Disclaimer: if you are under 40 years old this may be of little interest to you. But hey you may learn some history.
My latest personal frame is one i’ve dreamed about having for a long long time and never thought i’d have the opportunity to build it myself. In the late 90’s I always swooned over simple pivotless titanium softail suspension frames like the Moots YBB and later the Ibis SilkTi. I actually owned a YBB for a few years while racing on their grassroots team (i paid cost, which was still not cheap!) and it seemed pretty high tech at the time but did have a ‘springy’ feel to it since it was an undamped spring and at the start it felt like I had a rear flat tire. I believe they said it got 3/4" of rear wheel travel? Since then, they’ve added an elastomer damper i believe in the center of the spring, but the overall design hasn’t changed all that much and is still used a lot for good reason! For gravel bikes i think softail’s make a ton of sense too.
The YBB started in steel before it was made in Ti and predates the Ibis SilkTi by several years. The SilkTi is a unique take on the same idea but has a very different design. John Castellano is a legend in the early suspension world, having designed bikes for Ibis and Steve Potts, like the BowTi, SilkTi, and AL version of the SilkTi the Ripley. He designed and patented the Sweet Spot URT that was used by several companies at the dawn of full suspension including Schwinn and Klein, and copied by others such as Trek and Rocky Mountain.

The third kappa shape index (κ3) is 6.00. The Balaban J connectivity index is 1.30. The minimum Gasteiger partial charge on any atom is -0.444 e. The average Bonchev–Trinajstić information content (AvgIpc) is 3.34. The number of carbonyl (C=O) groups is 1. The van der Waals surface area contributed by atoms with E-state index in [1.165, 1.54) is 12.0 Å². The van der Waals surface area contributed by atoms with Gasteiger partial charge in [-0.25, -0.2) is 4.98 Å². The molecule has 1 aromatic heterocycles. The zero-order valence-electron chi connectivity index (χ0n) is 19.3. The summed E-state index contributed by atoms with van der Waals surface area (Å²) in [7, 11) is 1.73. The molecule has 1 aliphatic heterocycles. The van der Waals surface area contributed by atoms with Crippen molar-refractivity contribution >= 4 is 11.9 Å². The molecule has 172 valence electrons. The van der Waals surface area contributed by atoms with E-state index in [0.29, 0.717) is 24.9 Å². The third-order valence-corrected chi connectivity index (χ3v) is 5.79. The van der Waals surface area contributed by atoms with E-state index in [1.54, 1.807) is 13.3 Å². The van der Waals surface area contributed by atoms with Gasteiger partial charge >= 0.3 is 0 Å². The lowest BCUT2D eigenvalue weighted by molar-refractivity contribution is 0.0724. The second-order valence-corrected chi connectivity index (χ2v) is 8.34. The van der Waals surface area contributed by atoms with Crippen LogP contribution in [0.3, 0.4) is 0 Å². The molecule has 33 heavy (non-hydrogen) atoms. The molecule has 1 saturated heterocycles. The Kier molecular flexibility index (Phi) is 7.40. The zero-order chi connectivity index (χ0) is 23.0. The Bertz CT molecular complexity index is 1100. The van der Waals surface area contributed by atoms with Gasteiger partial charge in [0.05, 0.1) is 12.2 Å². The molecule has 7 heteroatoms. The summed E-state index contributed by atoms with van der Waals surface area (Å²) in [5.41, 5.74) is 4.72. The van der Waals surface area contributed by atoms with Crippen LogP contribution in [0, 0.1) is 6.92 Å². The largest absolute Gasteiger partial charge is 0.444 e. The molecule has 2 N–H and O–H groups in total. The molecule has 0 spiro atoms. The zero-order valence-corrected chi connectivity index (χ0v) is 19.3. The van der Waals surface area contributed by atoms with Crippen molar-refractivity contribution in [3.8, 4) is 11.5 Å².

Since the Ibis days, he’s worked mostly on his own bikes and a lot with Steve Potts. Check out this bike they displayed at the handmade show with an integrated flex stay rack! Amazing.